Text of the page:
7. Sprinkle with coriander & and take to ze table.
  8. Serve with flourish and flush of pride.

* By the way, the rice here is served in a beautiful wooden bowl given to me at New Year’s by Miss Jane J, she of Ali’s mention in an earlier comment. Isn’t it gorgeous? Did you get any good kitchenish presents for Christmas? Do tell. And if you got any shockers, even better!


7 comments

  1. A ubiquitous but cute yellow metal lemon squeezer from my 13 year old foodie son. (Bless him, he was persuaded by his father that the earrings he bought me neeed another present to go with them!) He bought me a mezzaluna and matching chopping board for my birthday. This is a child for whom I had to buy Nigella and Jamie Oliver videos for when he was in primary school.


  2. This curry looks delish! I normally make prawn stock with raw shells, interested that you used the grilled ones with so much success.

    I got the gorgeous Stephanie’s Kitchen Garden Companion and my annual delicious subscription from my lovely mum, so I am a very happy girl!


  3. P.S. – I’ve been re-reading The Submerged Cathedral and thought you might be happy to know I cried (again!) at the final reunion whilst on the packed train from Tempe to the city this morning!

    On a food theme, the imagery you used to describe Jocelyn scaling Martin’s gift of the fish is beautiful – “her moving hands braceleted with the silver skins of his gift” – it changed fish scaling for me forever!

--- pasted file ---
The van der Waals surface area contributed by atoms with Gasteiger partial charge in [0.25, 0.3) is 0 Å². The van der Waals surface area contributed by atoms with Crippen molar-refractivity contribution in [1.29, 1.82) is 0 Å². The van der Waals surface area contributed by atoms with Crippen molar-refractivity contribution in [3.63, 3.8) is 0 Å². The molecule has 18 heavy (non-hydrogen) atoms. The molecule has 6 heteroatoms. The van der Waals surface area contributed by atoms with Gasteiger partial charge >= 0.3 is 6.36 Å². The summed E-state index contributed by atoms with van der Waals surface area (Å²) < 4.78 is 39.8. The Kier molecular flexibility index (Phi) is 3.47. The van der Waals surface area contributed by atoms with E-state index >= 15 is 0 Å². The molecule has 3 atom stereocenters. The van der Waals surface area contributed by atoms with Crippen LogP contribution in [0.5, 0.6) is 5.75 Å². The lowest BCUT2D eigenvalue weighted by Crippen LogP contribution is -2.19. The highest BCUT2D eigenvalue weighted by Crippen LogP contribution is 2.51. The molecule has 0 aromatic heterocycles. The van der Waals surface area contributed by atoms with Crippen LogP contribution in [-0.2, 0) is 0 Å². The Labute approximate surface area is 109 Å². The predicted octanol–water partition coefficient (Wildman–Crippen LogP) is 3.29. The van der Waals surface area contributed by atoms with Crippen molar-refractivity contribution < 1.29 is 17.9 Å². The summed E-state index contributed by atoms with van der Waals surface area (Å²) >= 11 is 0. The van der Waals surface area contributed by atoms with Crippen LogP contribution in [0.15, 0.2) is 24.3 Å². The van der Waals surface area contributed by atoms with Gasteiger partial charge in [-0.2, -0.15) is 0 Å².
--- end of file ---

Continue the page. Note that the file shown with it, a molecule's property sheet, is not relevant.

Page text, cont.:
4. That sound so simple and delicious! I struggle to come up with tasty seafood ideas or even simple dinners. Hence my current cookbook challenge also. Extending my repertoire, so to speak.

    I actually got a flip video camera for xmas (still in transit) and a bottle of Coco Madmoiselle. And my mother in law gave me a hand screen printed apron.


  5. Hmm, you kids cleaned up at Christmas! Judy, your boy is just the kind of kid we like round here – perhaps he should send us a few recipes himself… excellent work.

    Mrs P, I love that book (Stephanie’s, not mine!) and get it out at least once or twice a week. And you are a doll for your kind words about The Submerged Cathedral, thank you. Not so sure about that scaly bracelet now though … (smelly?!)

    Reemski, your prezzies are tres glamorous! Am glad to hear of apron though, to get back to basics. Actually, I must post on aprons some time; I love them. Does everybody use an apron? I can’t stand cooking without one to wipe my hands on every five minutes.


  6. David cooked the Seafood curry on Tuesday night. We loved it. He’s not used to recipes with this many ingredients, but with a little assistance he managed.
    I also cooked the chic pea fritters on another night. Yumm! Didn’t use all the mixture so a couple of days later made some small rolls and rolled them in sesame seeds. thanks for all the Tofu hints – we’ve had this a few times since the tofu post.


  7. I hesitate to raise the issue of time travel in relation to seafood. But how else can one explain the presence of Oystershuck-poster Stephanie C- S in a 1968 cookery photo on page 6 SMH Summer Herald?

    Nice hat, Steph. And as Pat Lovell is saying,”Oh great, iceberg lettuce.”